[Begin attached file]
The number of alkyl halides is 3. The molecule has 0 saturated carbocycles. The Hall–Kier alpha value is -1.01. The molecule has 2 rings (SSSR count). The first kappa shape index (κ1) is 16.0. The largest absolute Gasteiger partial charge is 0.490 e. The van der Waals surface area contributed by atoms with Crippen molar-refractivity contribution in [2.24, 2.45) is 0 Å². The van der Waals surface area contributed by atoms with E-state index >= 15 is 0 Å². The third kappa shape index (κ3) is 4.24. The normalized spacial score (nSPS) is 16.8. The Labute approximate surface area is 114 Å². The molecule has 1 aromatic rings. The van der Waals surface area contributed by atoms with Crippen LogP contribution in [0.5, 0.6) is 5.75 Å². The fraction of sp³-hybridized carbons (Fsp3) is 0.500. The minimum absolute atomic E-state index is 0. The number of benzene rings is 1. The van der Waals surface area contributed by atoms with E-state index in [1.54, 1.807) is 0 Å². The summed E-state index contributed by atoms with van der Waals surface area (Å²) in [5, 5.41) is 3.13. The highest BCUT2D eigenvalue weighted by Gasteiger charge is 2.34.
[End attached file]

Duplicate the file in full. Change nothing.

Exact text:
The number of alkyl halides is 3. The molecule has 0 saturated carbocycles. The Hall–Kier alpha value is -1.01. The molecule has 2 rings (SSSR count). The first kappa shape index (κ1) is 16.0. The largest absolute Gasteiger partial charge is 0.490 e. The van der Waals surface area contributed by atoms with Crippen molar-refractivity contribution in [2.24, 2.45) is 0 Å². The van der Waals surface area contributed by atoms with E-state index >= 15 is 0 Å². The third kappa shape index (κ3) is 4.24. The normalized spacial score (nSPS) is 16.8. The Labute approximate surface area is 114 Å². The molecule has 1 aromatic rings. The van der Waals surface area contributed by atoms with Crippen LogP contribution in [0.5, 0.6) is 5.75 Å². The fraction of sp³-hybridized carbons (Fsp3) is 0.500. The minimum absolute atomic E-state index is 0. The number of benzene rings is 1. The van der Waals surface area contributed by atoms with E-state index in [1.54, 1.807) is 0 Å². The summed E-state index contributed by atoms with van der Waals surface area (Å²) in [5, 5.41) is 3.13. The highest BCUT2D eigenvalue weighted by Gasteiger charge is 2.34.